Landis Gardens at the Bull’s Head Inn

By Louise Polli

In the heart of Cobleskill sits the state­ly Bull’s Head Inn, believed to be the town’s old­est build­ing. Erect­ed in 1802, the inn had been closed for four years. Now it is being restored to its for­mer glo­ry by new own­ers Chris Guld­ner and Mary Sagendorf.

The cou­ple has cre­at­ed a charm­ing restau­rant with vin­tage detail and his­tor­i­cal accu­ra­cy. The build­ing dates from the Fed­er­al peri­od, a mere 50 years sand­wiched between the Colo­nial and Vic­to­ri­an peri­ods. Their ren­o­va­tions had to bal­ance the restric­tions of the building’s place­ment on the Nation­al His­toric Reg­is­ter and cur­rent code require­ments. Notable fea­tures include restored wide plank floors and wood­en beams, ornate cast iron radi­a­tors, wall­pa­per repli­cat­ed local­ly from the orig­i­nal, and a stun­ning bar built from repur­posed pock­et doors found on-site.

The inn’s exte­ri­or received no less atten­tion to details and the structure’s his­to­ry. To estab­lish a land­scape plan that would be true to the building’s ori­gins, Mary and Chris turned to the Lan­dis Arbore­tum. Susan and John Sagen­dorf, long­time Lan­dis vol­un­teers, met with the Board of Trustees to bring news of the new­ly remod­eled inn and the own­ers’ inter­est in devel­op­ing an appro­pri­ate gar­den. The project began to take shape, mark­ing the begin­ning of a mutu­al­ly ben­e­fi­cial rela­tion­ship between Lan­dis and the Bull’s Head Inn. Vis­i­tors to the restau­rant will enjoy the gar­den, while mate­r­i­al dis­played at the inn will pro­mote the Arbore­tum. Mary not­ed, regard­ing the new land­scap­ing, The Arbore­tum is such an asset to the com­mu­ni­ty. That’s what start­ed the whole thing.”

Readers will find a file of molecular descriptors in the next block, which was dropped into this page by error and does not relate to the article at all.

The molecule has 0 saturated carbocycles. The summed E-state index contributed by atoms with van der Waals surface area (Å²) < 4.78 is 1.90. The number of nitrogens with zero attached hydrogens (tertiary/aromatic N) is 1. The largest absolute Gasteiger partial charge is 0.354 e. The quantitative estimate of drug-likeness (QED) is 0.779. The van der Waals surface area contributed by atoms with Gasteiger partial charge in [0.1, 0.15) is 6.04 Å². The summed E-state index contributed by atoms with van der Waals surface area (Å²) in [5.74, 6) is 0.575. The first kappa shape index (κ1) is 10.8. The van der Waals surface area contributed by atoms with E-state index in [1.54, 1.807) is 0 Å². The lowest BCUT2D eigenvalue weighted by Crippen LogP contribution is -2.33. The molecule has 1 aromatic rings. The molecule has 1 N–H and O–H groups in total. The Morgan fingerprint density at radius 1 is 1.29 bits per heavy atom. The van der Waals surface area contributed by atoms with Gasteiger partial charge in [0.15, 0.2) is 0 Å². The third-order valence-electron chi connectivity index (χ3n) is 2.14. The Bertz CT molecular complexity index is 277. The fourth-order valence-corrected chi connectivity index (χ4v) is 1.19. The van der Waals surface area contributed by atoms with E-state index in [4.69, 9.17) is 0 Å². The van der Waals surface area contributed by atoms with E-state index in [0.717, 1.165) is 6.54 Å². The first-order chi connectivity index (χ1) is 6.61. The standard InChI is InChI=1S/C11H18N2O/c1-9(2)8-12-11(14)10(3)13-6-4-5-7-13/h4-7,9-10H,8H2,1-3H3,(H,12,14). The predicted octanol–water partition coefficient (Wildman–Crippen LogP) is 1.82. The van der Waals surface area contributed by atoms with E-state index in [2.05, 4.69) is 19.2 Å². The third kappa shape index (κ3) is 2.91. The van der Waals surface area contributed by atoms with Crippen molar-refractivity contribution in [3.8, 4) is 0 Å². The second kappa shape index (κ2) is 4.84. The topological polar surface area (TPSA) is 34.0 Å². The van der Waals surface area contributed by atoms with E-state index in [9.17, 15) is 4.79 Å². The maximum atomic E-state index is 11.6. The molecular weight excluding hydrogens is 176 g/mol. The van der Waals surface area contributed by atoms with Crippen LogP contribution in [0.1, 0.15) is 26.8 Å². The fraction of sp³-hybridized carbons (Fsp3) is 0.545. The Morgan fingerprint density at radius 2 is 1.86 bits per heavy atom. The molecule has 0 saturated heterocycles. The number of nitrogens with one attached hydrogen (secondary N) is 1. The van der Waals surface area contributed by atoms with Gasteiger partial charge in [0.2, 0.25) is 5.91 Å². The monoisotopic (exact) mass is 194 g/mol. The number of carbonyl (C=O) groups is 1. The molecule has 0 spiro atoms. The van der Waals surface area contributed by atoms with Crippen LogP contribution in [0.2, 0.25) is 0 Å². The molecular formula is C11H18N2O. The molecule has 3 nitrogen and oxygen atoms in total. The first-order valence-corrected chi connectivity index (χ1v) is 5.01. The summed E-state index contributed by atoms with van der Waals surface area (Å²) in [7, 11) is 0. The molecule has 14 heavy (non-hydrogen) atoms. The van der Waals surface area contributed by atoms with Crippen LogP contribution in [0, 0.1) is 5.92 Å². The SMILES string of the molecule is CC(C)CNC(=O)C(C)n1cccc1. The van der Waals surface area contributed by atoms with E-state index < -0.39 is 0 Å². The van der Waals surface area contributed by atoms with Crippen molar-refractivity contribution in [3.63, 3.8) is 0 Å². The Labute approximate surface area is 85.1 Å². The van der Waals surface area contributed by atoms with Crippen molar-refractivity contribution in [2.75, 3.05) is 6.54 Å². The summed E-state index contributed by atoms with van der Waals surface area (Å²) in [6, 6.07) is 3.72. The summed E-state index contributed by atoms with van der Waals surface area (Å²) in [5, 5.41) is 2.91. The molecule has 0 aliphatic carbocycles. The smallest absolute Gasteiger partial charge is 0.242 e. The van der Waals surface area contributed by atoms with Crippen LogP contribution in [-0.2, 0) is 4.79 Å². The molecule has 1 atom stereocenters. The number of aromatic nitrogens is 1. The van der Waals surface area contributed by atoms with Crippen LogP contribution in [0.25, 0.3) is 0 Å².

Fred and Erin Breglia col­lab­o­rat­ed on the gar­den, which includes both herba­ceous and woody plants. Research was essen­tial to plan­ning the design, as most peri­od pho­tographs were lost due to local flood­ing. Plants were cho­sen to fit the site direct­ly in front of the inn’s entrance, now enhanced by a hand-craft­ed blue­stone wall and a gas lantern accent­ing the inn’s sign. For­mal hedg­ing is the back­bone of the design, as it would have been in 1802. Fred chose Green Gem® box­wood for its supe­ri­or col­or reten­tion, win­ter har­di­ness, and low height to show­case flow­ers behind it. The box­wood then left a blank can­vas for Erin, who designed a three-sea­son dis­play of ten flow­er­ing plants with an array of col­or and fra­grance to com­ple­ment the ever­greens and the Bull’s Head entrance. These include every­thing from Sweet William and columbine to del­phini­um and thrift. Chrysan­the­mums round out the palette and lay the gar­den to bed as the last autumn leaf peep­ers leave the Schoharie Val­ley.

Mary and Chris are delight­ed with the results, and plan to post a sign cred­it­ing the Arbore­tum for the beau­ti­ful gar­den, which Fred want­ed to keep classy and sim­ple.” A small patio area may be added, giv­ing din­ers the oppor­tu­ni­ty to take in the sights and scents of the gar­den close at hand. Be sure to stop for a vis­it. You may get some ideas for your own gar­den!

For more infor­ma­tion, vis­it the Inn’s web­site at www​.bull​sheadin​ncobleskill​.com

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Summer 2015

Volume 33 , Number 3

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